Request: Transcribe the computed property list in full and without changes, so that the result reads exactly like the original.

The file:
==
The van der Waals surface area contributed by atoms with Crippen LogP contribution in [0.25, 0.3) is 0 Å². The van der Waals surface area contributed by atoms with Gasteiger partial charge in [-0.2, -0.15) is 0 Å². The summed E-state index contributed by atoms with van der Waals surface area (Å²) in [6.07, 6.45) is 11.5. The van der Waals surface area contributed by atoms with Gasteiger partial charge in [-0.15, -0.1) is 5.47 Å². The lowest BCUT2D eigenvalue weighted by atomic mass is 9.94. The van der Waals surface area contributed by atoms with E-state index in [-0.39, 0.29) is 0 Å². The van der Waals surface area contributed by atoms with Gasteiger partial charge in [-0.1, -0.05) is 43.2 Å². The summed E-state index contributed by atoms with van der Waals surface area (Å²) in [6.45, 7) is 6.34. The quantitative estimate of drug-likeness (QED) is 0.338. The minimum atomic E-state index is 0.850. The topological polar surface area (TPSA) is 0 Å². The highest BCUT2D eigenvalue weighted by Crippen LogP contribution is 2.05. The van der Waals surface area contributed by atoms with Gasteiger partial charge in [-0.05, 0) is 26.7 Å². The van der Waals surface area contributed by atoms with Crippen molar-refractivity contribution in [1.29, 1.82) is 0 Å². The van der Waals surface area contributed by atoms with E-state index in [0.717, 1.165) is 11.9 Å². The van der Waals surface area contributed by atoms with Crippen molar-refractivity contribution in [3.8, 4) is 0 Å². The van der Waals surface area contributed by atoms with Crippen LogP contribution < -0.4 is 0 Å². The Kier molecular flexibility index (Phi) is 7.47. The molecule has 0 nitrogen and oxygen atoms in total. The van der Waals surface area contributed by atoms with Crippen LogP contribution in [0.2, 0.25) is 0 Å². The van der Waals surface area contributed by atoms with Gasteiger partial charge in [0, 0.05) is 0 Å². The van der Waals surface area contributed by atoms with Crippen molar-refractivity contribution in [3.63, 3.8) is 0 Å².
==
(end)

The van der Waals surface area contributed by atoms with Crippen LogP contribution in [0.25, 0.3) is 0 Å². The van der Waals surface area contributed by atoms with Gasteiger partial charge in [-0.2, -0.15) is 0 Å². The summed E-state index contributed by atoms with van der Waals surface area (Å²) in [6.07, 6.45) is 11.5. The van der Waals surface area contributed by atoms with Gasteiger partial charge in [-0.15, -0.1) is 5.47 Å². The lowest BCUT2D eigenvalue weighted by atomic mass is 9.94. The van der Waals surface area contributed by atoms with E-state index in [-0.39, 0.29) is 0 Å². The van der Waals surface area contributed by atoms with Gasteiger partial charge in [-0.1, -0.05) is 43.2 Å². The summed E-state index contributed by atoms with van der Waals surface area (Å²) in [6.45, 7) is 6.34. The quantitative estimate of drug-likeness (QED) is 0.338. The minimum atomic E-state index is 0.850. The topological polar surface area (TPSA) is 0 Å². The highest BCUT2D eigenvalue weighted by Crippen LogP contribution is 2.05. The van der Waals surface area contributed by atoms with Gasteiger partial charge in [-0.05, 0) is 26.7 Å². The van der Waals surface area contributed by atoms with Crippen molar-refractivity contribution in [1.29, 1.82) is 0 Å². The van der Waals surface area contributed by atoms with E-state index in [0.717, 1.165) is 11.9 Å². The van der Waals surface area contributed by atoms with Crippen molar-refractivity contribution in [3.8, 4) is 0 Å². The van der Waals surface area contributed by atoms with Crippen LogP contribution < -0.4 is 0 Å². The Kier molecular flexibility index (Phi) is 7.47. The molecule has 0 nitrogen and oxygen atoms in total. The van der Waals surface area contributed by atoms with Crippen LogP contribution in [0.2, 0.25) is 0 Å². The van der Waals surface area contributed by atoms with Gasteiger partial charge in [0, 0.05) is 0 Å². The van der Waals surface area contributed by atoms with Crippen molar-refractivity contribution in [3.63, 3.8) is 0 Å².